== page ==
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Mocking on the Fly

Well, if there’s one thing you can say about doing a lot of mock drafts, it’s that practice makes perfect. And when the world throws you a series of curveballs and you suddenly realize that time has flown by and you haven’t been able to properly prepare for your draft, you already have a pretty strong grip on what you need to do to put together a solid team. You know which players are bucking the typical ADP trends, who the guys are that tend to slip through the cracks, and where some of the popular sleepers are going. Now obviously I don’t recommend being ill-prepared for the biggest day of the fantasy year, but if you start your work early enough, then when life does give you lemons you say, “^%!# the lemonade, I’m turning this into champagne!

That’s what happened to me in the week leading up to my most recent mock draft hosted by the boys from The Hardball Times. Yes, the one David Wiers reported on yesterday. Without going into personal life details, I’ll just say that come draft day, I had a dizzying week and found myself without pre-ranked players and no specific strategy set in mind. I was going to fly by the seat of my pants and simply roll with the punches. Have I thrown enough cliches at you yet?

There are some basic guidelines that I like to adhere to when doing a 12-team snake-style draft. I like to wait on pitching until the eighth or ninth round because of the massive depth at the position. While position scarcity isn’t a huge priority in your more shallow leagues, I figured that there was enough depth in the outfield that I could cover my more scarce positions early with upper-tiered players. I wanted balanced players to start and then fill-in with some specialists in the middle to late rounds. That was it. That was my 30-second strategy, for better or for worse. Here’s a link to the whole draft and this right here is how mine turned out:

Pos Player Round Pick
C Victor Martinez 9 8
C J.P Arencibia 20 5
1B Albert Pujols 1 8
2B Jason Kipnis 3 8
SS Hanley Ramirez 2 5
3B Ryan Zimmerman 5 8
OF Yoenis Cespedes 4 5
OF Alex Gordon 6 5
OF Norichika Aoki 12 5
OF Brett Gardner 14 5
OF Drew Stubbs 19 8
MI Josh Rutledge 13 8
CI Manny Machado 17 8
UT Adam Dunn 11 8
P Adam Wainwright 7 8
P Chris Sale 8 5
P Jonathan Niese 15 8
P Ryan Vogelsong 18 5
P Wandy Rodriguez 21 8
P Alex Cobb 22 5
P Shelby Miller 23 8
P Jason Motte 10 5
P Grant Balfour 16 5
BN Michael Young 24 5
BN Cody Ross 25 8
BN Chris Carter 27 8
BN Jose Veras 26 5

And here are some of my thoughts:

With the eighth pick overall, Pujols was a no-brainer. Great power, great average.

Position scarcity was taken care of immediately with picks of Hanley and Kipnis. Both are good for power and speed at their respective positions and I think both could see improvement in their averages though I might request a little help from the BABIP gods.

Fourteen outfielders were taken before my fourth round pick so the talent thinned out fairly quickly. I could have gone with Allen Craig, but principle wouldn’t allow it. Cespedes may have had his share of dings and dents last year himself, but I like his power and speed which fit my pre-draft criteria.

Despite some injury concerns, with the depth at third disappearing, I felt good about Zimmerman in the fifth and Gordon fit my desire for balance with good power with a good average in the sixth.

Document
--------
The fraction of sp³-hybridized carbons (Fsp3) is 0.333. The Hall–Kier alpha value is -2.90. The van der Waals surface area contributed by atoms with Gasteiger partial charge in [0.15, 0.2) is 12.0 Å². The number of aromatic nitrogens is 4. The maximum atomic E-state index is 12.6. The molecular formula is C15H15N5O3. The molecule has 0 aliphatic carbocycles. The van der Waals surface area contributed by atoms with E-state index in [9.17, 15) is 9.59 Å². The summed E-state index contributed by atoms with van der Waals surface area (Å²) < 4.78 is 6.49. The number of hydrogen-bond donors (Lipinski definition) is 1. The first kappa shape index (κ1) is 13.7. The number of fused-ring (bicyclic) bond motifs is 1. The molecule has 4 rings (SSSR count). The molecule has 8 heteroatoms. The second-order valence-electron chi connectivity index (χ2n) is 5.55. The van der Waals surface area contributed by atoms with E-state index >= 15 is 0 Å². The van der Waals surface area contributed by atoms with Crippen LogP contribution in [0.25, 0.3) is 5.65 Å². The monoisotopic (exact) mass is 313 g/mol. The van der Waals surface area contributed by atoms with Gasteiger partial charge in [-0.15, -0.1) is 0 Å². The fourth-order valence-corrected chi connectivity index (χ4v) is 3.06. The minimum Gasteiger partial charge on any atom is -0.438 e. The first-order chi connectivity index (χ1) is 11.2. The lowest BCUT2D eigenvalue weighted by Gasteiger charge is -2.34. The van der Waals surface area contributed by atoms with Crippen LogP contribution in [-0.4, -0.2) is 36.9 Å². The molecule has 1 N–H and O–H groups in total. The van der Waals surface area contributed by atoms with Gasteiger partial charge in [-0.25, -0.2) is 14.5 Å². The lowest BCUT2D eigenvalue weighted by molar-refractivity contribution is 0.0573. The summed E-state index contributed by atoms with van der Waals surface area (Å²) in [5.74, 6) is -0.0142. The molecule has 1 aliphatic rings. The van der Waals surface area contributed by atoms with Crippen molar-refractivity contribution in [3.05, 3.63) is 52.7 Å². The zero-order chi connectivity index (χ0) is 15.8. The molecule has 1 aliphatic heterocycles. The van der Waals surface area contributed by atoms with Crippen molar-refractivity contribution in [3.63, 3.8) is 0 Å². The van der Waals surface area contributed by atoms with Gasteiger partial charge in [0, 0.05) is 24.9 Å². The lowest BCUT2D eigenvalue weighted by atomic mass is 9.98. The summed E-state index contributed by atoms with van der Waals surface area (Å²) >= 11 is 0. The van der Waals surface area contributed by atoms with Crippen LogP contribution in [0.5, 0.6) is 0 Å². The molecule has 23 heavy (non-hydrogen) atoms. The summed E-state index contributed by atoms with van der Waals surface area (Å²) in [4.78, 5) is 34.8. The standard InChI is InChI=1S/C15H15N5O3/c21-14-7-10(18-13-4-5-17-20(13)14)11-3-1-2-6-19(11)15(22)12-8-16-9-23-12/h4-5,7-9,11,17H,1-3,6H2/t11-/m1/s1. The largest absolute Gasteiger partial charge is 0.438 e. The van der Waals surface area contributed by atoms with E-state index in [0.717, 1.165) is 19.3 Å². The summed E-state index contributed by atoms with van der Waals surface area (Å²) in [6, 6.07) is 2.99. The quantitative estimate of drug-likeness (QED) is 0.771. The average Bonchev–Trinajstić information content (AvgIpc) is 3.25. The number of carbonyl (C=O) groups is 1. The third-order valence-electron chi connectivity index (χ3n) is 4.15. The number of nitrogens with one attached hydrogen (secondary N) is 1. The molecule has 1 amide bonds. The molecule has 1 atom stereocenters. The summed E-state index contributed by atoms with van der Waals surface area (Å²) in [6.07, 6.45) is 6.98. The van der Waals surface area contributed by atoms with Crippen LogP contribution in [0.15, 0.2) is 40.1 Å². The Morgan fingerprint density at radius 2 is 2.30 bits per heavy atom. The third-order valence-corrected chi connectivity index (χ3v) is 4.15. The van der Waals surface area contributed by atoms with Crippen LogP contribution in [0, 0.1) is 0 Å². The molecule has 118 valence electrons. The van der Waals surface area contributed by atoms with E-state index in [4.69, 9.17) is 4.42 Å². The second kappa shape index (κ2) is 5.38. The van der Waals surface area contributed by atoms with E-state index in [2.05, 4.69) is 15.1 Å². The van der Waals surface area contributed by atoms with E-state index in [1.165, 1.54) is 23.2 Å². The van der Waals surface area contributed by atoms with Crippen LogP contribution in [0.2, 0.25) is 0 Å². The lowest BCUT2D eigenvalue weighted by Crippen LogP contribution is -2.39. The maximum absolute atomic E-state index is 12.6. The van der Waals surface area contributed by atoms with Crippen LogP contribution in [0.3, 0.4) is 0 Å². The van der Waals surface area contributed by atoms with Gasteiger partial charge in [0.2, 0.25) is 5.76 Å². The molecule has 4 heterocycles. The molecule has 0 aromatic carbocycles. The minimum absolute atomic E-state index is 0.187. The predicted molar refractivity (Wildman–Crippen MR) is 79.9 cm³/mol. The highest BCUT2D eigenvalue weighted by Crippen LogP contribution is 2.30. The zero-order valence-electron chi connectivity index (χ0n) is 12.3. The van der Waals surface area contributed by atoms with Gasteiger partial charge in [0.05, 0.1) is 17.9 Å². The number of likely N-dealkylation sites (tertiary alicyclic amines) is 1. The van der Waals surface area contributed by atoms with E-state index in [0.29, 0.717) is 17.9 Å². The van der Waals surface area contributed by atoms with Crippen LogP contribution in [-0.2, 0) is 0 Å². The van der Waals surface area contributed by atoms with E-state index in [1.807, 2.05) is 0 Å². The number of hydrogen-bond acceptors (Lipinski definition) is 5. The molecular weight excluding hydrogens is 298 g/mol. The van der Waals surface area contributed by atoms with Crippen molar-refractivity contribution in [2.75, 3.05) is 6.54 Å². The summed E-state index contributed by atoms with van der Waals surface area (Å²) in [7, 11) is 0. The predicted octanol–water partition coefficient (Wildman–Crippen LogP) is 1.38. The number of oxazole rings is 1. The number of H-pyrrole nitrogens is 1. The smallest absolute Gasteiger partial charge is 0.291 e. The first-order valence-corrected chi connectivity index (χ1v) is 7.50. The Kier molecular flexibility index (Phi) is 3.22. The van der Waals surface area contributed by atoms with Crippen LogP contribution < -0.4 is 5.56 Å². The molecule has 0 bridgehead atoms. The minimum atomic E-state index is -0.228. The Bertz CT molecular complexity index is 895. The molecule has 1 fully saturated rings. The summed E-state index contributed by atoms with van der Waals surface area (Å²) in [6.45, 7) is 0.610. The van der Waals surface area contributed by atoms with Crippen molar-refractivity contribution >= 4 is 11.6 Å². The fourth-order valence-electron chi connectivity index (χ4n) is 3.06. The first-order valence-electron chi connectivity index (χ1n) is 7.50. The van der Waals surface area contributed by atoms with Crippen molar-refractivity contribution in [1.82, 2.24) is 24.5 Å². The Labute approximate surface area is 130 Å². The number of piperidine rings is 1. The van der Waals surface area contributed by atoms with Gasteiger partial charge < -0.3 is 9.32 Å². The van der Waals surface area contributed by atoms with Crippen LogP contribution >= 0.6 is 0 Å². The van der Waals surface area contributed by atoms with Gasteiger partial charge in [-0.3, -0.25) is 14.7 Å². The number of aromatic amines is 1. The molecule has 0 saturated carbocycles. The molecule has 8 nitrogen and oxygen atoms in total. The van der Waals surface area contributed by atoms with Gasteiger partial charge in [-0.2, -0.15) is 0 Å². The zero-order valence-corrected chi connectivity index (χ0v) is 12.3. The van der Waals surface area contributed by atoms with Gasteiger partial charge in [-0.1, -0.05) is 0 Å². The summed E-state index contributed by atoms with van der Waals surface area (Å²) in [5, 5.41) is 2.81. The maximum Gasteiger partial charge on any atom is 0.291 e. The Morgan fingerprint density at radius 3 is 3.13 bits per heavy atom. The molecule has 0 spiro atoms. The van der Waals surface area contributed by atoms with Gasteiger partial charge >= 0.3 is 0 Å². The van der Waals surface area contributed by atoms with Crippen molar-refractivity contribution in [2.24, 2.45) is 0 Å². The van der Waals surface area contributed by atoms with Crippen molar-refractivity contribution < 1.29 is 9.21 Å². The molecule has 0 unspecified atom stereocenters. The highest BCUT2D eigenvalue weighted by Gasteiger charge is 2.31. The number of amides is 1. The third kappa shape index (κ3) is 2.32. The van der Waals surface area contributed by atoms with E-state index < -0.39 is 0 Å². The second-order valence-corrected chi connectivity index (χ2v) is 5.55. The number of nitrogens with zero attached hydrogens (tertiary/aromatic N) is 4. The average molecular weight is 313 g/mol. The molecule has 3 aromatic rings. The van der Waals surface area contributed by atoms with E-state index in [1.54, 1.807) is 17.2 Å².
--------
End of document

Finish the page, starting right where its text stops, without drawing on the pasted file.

Starting pitchers were suddenly flying off the board, so I opted to go a round earlier on my original strategy and took Wainwright and Sale with my next two picks and figured the rest could now wait again.

V-Mart in the ninth? Motte in the 10th? Um, yeah.

It was now time for some specialists, so there was Dunn for power, Aoki and Gardner for speed and I threw in an upside-laden Rutledge for my middle infield spot. Now my outfield was looking solid and another thin position covered by a strong player.

From there it was about grabbing some pitchers and filling in the blanks, beginning with Niese who I think is primed for a strong year and my second closer in Balfour as suddenly there were very few closers left. I don’t love him at all, but if this were a real league, he would certainly pass for the start and then I could play the wire for saves during the year.

Machado at the corner spot has plenty of upside, Stubbs as my fifth outfielder gives me another power/speed threat, albeit with a terrible average, and JPA as my second catcher in the 20th seems like a good power investment.

My pitching on the back end might have some concerns. Vogelsong has been steady but his luck could easily run out sooner than later, Wandy isn’t one of my favorites, but both Cobb and Miller could prove to be solid values. Again, if it were a real league, I wouldn’t be terribly concerned as I would be playing the wire with starters anyway.

On my bench I have good versatility in Young who I think has a year that says, “Up yours, Texas! Thanks for two years of aggravation and this is what you’re missing,” good power potential from Ross and Carter (now that he’s in a bandbox in Houston and not a canyon in Oakland), and then picking up the rear is good ol’ Houston closer Jose Veras who could give me 20-25 saves from the 26th round. His ratios could sting a little, but I can supplement with some choice middle relievers to help balance that out if need be.

So there it is. I stuck to my quickly-put-together plan, have some great strengths, a few weaknesses, but overall, a sound and competitive team. I made it through my personal life drama unscathed and instead of sitting here with a bucket of lemons, I’ve got a nice bottle of bubbly on which to sip.

The moral of the story: Mock it up, dammit! Do as many as you can. Get the feel for how they’ll go and test your ability to think on the fly and make in-draft adjustments. Write this down: There’s no such thing as too much prep work.